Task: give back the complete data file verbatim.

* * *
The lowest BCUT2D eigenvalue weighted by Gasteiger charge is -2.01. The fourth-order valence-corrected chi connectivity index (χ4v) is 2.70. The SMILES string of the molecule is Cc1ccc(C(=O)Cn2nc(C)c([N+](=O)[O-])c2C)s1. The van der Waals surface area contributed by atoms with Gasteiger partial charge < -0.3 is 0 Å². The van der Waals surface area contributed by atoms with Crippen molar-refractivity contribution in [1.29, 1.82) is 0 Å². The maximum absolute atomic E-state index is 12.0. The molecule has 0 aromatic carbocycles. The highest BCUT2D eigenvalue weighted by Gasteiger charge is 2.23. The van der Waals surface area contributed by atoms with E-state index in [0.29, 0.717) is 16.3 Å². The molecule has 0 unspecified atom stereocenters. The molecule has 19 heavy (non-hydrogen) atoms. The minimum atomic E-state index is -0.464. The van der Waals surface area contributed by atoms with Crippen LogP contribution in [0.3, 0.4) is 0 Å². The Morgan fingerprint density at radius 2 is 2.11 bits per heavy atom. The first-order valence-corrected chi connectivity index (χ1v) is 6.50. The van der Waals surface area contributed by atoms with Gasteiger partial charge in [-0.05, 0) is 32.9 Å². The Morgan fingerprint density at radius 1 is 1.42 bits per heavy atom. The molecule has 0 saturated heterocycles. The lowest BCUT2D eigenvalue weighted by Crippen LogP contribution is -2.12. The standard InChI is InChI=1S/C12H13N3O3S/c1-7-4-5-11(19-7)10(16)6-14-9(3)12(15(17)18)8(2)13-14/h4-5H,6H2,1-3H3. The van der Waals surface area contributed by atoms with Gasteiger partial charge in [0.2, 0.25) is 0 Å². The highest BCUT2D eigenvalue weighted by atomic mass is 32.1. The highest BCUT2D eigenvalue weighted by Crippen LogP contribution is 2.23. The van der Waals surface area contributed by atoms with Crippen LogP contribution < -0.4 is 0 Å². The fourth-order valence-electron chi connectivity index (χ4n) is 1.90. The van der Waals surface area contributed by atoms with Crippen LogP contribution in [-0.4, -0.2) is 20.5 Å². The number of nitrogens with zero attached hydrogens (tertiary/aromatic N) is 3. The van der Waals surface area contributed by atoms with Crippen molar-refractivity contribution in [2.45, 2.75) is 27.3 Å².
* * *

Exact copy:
The lowest BCUT2D eigenvalue weighted by Gasteiger charge is -2.01. The fourth-order valence-corrected chi connectivity index (χ4v) is 2.70. The SMILES string of the molecule is Cc1ccc(C(=O)Cn2nc(C)c([N+](=O)[O-])c2C)s1. The van der Waals surface area contributed by atoms with Gasteiger partial charge < -0.3 is 0 Å². The van der Waals surface area contributed by atoms with Crippen molar-refractivity contribution in [1.29, 1.82) is 0 Å². The maximum absolute atomic E-state index is 12.0. The molecule has 0 aromatic carbocycles. The highest BCUT2D eigenvalue weighted by Gasteiger charge is 2.23. The van der Waals surface area contributed by atoms with E-state index in [0.29, 0.717) is 16.3 Å². The molecule has 0 unspecified atom stereocenters. The molecule has 19 heavy (non-hydrogen) atoms. The minimum atomic E-state index is -0.464. The van der Waals surface area contributed by atoms with Crippen LogP contribution in [0.3, 0.4) is 0 Å². The Morgan fingerprint density at radius 2 is 2.11 bits per heavy atom. The first-order valence-corrected chi connectivity index (χ1v) is 6.50. The van der Waals surface area contributed by atoms with Gasteiger partial charge in [-0.05, 0) is 32.9 Å². The Morgan fingerprint density at radius 1 is 1.42 bits per heavy atom. The molecule has 0 saturated heterocycles. The lowest BCUT2D eigenvalue weighted by Crippen LogP contribution is -2.12. The standard InChI is InChI=1S/C12H13N3O3S/c1-7-4-5-11(19-7)10(16)6-14-9(3)12(15(17)18)8(2)13-14/h4-5H,6H2,1-3H3. The van der Waals surface area contributed by atoms with Gasteiger partial charge in [0.2, 0.25) is 0 Å². The highest BCUT2D eigenvalue weighted by atomic mass is 32.1. The highest BCUT2D eigenvalue weighted by Crippen LogP contribution is 2.23. The van der Waals surface area contributed by atoms with Crippen LogP contribution < -0.4 is 0 Å². The fourth-order valence-electron chi connectivity index (χ4n) is 1.90. The van der Waals surface area contributed by atoms with Crippen LogP contribution in [-0.4, -0.2) is 20.5 Å². The number of nitrogens with zero attached hydrogens (tertiary/aromatic N) is 3. The van der Waals surface area contributed by atoms with Crippen molar-refractivity contribution in [2.45, 2.75) is 27.3 Å².